Stay Safe Over the Easter Break [opinion]

The Easter weekend is almost upon us and soon the great Namibian holiday migration will be throwing a spanner (or lack thereof ) and maybe a flay tyre or two into your traveling plans.

Perhaps those of thousands of other road users too, who you’ll have to contend with, as everyone hurries to soak up some sun or to get to the village or farm for that home grown traditional meal their soul has ached for since December.

As usual, police and traffic control will be in panic mode, with neither the numbers nor the resources needed to contain the havoc on our roads. So in much the same way that we take responsibility for our own safety at home, you put need to your vehicle through your own private little roadblock right now, so that you have time to sort out any problems you may find before it’s time to hit the long road.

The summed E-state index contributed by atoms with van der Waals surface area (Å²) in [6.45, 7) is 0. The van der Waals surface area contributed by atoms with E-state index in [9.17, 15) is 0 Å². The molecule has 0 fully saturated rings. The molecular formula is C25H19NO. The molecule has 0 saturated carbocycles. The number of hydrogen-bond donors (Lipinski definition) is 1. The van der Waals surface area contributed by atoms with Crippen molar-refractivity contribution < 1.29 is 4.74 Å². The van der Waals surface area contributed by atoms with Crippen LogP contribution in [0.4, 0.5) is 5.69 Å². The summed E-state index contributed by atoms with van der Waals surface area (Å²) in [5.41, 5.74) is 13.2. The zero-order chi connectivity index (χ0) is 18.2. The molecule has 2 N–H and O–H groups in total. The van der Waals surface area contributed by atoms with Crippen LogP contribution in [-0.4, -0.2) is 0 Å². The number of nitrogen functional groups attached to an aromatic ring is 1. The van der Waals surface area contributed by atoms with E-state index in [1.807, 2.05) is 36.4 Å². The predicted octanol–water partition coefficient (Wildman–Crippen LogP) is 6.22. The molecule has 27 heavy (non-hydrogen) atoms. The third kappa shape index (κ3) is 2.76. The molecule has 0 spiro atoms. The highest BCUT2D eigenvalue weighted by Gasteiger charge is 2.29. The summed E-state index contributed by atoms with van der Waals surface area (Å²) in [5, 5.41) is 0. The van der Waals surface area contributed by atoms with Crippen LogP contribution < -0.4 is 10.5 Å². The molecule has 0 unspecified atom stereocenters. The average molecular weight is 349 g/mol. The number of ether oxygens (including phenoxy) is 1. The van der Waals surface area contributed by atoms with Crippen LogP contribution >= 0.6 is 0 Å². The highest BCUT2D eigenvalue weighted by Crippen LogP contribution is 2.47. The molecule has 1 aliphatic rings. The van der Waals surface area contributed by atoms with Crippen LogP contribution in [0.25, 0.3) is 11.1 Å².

This will give you peace of mind for your journey and not see you stranded at the side of the road in the middle of nowhere, with no cellular reception, while everyone else is cosily enjoying their hot cross buns and Easter eggs.

Top Revs put together a checklist list…


Reverse up close to a light-coloured wall after sunset and look over your shoulder as you hit the brakes and operate the indicators for a quick, easy and foolproof tail-light check that doesn’t require getting out of the car or the assistance of a second person.

Then turn round and do the same for the front indicators and headlights – main beam and brights. Make sure that headlamps are adjusted correctly – as a rough guide, the upper edge of the (dipped) light beam should be no higher than the bonnet of the car.